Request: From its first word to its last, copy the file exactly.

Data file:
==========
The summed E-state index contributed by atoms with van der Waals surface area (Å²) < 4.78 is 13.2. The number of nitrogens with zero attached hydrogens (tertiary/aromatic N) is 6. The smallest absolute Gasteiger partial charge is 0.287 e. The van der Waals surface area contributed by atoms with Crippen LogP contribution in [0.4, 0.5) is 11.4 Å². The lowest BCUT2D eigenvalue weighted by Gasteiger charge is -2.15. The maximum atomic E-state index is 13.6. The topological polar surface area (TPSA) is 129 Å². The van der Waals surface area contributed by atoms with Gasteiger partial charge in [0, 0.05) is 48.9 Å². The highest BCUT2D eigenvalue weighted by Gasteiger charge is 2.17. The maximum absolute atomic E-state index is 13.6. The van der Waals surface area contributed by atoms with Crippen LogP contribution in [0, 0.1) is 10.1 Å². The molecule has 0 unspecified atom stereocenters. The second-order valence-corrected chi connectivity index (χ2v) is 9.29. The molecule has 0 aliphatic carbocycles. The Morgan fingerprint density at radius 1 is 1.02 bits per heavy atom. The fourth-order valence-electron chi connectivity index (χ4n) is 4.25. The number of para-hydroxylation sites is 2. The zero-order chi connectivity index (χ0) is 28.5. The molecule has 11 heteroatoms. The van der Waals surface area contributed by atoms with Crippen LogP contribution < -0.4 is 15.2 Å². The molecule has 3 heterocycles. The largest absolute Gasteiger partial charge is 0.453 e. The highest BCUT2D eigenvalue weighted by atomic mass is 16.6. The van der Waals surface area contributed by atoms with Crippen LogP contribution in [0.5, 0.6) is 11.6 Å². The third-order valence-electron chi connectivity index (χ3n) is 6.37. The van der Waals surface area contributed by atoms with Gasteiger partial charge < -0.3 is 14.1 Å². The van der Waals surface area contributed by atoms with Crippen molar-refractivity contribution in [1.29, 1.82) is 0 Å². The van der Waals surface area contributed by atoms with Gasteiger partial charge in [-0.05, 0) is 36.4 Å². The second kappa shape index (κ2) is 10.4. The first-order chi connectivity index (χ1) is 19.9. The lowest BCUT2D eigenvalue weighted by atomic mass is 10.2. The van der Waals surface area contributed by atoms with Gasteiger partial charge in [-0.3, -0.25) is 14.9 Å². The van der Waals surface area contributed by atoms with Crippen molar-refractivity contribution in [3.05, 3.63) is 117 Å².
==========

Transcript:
The summed E-state index contributed by atoms with van der Waals surface area (Å²) < 4.78 is 13.2. The number of nitrogens with zero attached hydrogens (tertiary/aromatic N) is 6. The smallest absolute Gasteiger partial charge is 0.287 e. The van der Waals surface area contributed by atoms with Crippen LogP contribution in [0.4, 0.5) is 11.4 Å². The lowest BCUT2D eigenvalue weighted by Gasteiger charge is -2.15. The maximum atomic E-state index is 13.6. The topological polar surface area (TPSA) is 129 Å². The van der Waals surface area contributed by atoms with Gasteiger partial charge in [0, 0.05) is 48.9 Å². The highest BCUT2D eigenvalue weighted by Gasteiger charge is 2.17. The maximum absolute atomic E-state index is 13.6. The van der Waals surface area contributed by atoms with Crippen LogP contribution in [0, 0.1) is 10.1 Å². The molecule has 0 unspecified atom stereocenters. The second-order valence-corrected chi connectivity index (χ2v) is 9.29. The molecule has 0 aliphatic carbocycles. The Morgan fingerprint density at radius 1 is 1.02 bits per heavy atom. The fourth-order valence-electron chi connectivity index (χ4n) is 4.25. The number of para-hydroxylation sites is 2. The zero-order chi connectivity index (χ0) is 28.5. The molecule has 11 heteroatoms. The van der Waals surface area contributed by atoms with Crippen LogP contribution < -0.4 is 15.2 Å². The molecule has 3 heterocycles. The largest absolute Gasteiger partial charge is 0.453 e. The highest BCUT2D eigenvalue weighted by atomic mass is 16.6. The van der Waals surface area contributed by atoms with Crippen LogP contribution in [0.5, 0.6) is 11.6 Å². The third-order valence-electron chi connectivity index (χ3n) is 6.37. The van der Waals surface area contributed by atoms with Gasteiger partial charge < -0.3 is 14.1 Å². The van der Waals surface area contributed by atoms with Crippen molar-refractivity contribution in [1.29, 1.82) is 0 Å². The van der Waals surface area contributed by atoms with Gasteiger partial charge in [-0.05, 0) is 36.4 Å². The second kappa shape index (κ2) is 10.4. The first-order chi connectivity index (χ1) is 19.9. The lowest BCUT2D eigenvalue weighted by atomic mass is 10.2. The van der Waals surface area contributed by atoms with Gasteiger partial charge in [-0.3, -0.25) is 14.9 Å². The van der Waals surface area contributed by atoms with Crippen molar-refractivity contribution in [3.05, 3.63) is 117 Å².